The USA’s latest review of the Short-tailed Albatross makes no change to its domestic conservation status

A review of the conservation status of the globally Vulnerable Short-tailed Albatross Phoebastria albatrus is required every five years by section 4(c)(2) of the United States’ Endangered Species Act (ESA), under which the species is currently categorized as endangered.  The previous review was published in 2009.

The most recent review released last September by the U.S. Fish and Wildlife Service (USFWS) recommends that no change to the domestic conservation status of the albatross be made, and that despite the species’ building numbers it did not as yet warrant being downlisted to threatened, a lower level of conservation concern in terms of the ESA, or to being delisted.

The report identified the need for an up-to-date survey of the breeding population of Short-tailed Albatrosses on the uninhabited Senkaku Islands, which form a disputed territory, and as a consequence there is no more recent information from them available than for 2002.

“It is important to emphasize that both reclassification and delisting criteria require verified information about actual colony growth in the Senkaku Islands” obtaining which remains “one of the highest priority recovery actions for the species”.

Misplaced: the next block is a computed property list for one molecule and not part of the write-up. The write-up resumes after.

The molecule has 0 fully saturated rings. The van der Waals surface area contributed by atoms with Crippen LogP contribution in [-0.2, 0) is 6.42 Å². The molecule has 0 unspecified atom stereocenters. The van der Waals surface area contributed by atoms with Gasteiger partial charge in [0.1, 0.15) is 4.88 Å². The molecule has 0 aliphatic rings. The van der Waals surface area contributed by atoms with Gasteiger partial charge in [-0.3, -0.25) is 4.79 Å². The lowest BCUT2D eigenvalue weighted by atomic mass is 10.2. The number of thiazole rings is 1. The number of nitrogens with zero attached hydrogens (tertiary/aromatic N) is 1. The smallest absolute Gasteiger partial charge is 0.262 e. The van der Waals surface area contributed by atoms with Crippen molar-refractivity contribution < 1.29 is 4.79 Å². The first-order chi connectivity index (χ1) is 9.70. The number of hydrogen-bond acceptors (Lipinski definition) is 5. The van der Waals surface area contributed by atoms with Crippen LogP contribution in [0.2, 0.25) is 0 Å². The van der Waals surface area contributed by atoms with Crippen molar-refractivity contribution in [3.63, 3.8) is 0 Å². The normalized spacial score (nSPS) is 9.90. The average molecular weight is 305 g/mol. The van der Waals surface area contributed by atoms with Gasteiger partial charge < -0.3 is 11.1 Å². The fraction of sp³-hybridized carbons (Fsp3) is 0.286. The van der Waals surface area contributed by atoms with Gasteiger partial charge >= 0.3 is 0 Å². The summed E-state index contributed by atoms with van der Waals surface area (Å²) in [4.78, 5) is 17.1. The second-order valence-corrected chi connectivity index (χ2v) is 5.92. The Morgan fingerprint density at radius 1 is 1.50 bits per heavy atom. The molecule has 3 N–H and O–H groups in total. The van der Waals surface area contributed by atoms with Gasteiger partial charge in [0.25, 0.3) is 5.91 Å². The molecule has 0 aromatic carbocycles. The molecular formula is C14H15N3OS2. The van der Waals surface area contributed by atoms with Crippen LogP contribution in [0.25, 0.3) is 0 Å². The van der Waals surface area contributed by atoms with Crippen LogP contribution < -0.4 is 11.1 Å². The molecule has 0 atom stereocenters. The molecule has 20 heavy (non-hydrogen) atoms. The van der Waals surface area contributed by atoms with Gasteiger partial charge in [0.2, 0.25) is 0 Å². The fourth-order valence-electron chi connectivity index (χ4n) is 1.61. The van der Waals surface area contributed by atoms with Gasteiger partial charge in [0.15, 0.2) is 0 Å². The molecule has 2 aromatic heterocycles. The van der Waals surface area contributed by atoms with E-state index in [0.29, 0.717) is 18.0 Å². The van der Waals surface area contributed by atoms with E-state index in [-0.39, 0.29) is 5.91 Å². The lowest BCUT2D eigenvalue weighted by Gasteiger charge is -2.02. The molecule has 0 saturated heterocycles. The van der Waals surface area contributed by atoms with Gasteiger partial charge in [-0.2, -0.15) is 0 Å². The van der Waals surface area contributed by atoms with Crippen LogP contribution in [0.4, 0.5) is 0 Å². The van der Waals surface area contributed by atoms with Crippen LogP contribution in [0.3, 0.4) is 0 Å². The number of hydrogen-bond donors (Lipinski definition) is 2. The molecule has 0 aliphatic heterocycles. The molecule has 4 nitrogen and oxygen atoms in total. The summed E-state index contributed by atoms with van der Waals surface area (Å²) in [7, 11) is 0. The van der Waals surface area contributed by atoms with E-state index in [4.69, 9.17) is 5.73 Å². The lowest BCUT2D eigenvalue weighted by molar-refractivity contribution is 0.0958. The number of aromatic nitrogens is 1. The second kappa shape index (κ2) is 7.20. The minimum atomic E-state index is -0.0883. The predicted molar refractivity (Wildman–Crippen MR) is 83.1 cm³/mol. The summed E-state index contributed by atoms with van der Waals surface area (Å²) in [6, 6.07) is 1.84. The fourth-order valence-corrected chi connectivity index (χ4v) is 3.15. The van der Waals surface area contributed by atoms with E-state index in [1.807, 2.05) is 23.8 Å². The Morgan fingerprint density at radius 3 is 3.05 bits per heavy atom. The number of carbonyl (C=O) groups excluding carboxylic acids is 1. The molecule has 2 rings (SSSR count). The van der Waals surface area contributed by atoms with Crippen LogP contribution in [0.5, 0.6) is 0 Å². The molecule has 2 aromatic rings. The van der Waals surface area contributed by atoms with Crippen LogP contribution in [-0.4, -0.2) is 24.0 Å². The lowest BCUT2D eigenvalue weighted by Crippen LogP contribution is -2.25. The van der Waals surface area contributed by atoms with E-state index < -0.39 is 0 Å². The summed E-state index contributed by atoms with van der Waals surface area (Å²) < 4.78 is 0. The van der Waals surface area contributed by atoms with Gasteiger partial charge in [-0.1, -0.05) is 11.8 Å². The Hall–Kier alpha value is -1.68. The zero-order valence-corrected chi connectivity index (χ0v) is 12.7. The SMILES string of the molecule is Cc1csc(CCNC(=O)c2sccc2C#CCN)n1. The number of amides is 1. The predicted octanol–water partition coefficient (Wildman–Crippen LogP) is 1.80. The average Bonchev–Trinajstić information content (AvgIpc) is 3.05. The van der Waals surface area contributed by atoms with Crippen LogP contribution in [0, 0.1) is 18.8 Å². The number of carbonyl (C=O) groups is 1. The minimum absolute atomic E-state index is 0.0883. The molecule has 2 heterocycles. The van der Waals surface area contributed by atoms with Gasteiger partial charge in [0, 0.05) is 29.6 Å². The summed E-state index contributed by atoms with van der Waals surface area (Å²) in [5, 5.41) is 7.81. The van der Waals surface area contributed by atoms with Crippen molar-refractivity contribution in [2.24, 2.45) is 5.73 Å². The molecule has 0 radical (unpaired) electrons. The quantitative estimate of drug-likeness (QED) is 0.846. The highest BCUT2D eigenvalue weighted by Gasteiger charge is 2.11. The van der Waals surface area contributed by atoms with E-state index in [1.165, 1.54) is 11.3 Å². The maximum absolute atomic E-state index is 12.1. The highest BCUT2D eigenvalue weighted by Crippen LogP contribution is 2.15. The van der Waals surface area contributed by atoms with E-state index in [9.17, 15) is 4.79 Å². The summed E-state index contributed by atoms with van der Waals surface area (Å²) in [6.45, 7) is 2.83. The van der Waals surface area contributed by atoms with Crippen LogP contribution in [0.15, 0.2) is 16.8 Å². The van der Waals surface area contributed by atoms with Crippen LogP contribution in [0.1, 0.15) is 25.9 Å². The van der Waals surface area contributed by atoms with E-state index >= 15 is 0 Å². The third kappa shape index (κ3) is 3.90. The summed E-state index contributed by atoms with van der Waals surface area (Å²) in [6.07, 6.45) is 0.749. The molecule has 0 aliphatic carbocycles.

However, the USFWS does predict “with guarded optimism that by 2052, they will have fully recovered from the devastating market hunting that caused their endangerment”.

Female Short-tailed Albatross on Midway Atoll, photograph by Sarah Gutowsky

The report also goes into detail on translocation efforts to establish new colonies, at-sea mortality due to fishing operations and ensuing mitigation research conducted in  the last five years.

Click here to read of Canada’s 2013 reassessment of the conservation status of the Short-tailed Albatross.


Lance, E. 2014.  Conservation status of Short-tailed Albatross.  In: Pacific Seabird Group.  Forty-Second Annual Meeting: a Future for Seabirds San Jose, California, USA Abstract Book 18 - 21 February 2015 San Jose Airport Garden Hotel.  p. 79.

U.S. Fish and Wildlife Service 2014.  5-Year Review: Summary and Evaluation Short-tailed Albatross (Phoebastria albatrus).   Anchorage: Fish and Wildlife Field Office.  42 pp.

John Cooper, ACAP Information Officer, 16 February 2015

The Agreement on the
Conservation of Albatrosses and Petrels

ACAP is a multilateral agreement which seeks to conserve listed albatrosses, petrels and shearwaters by coordinating international activity to mitigate known threats to their populations.

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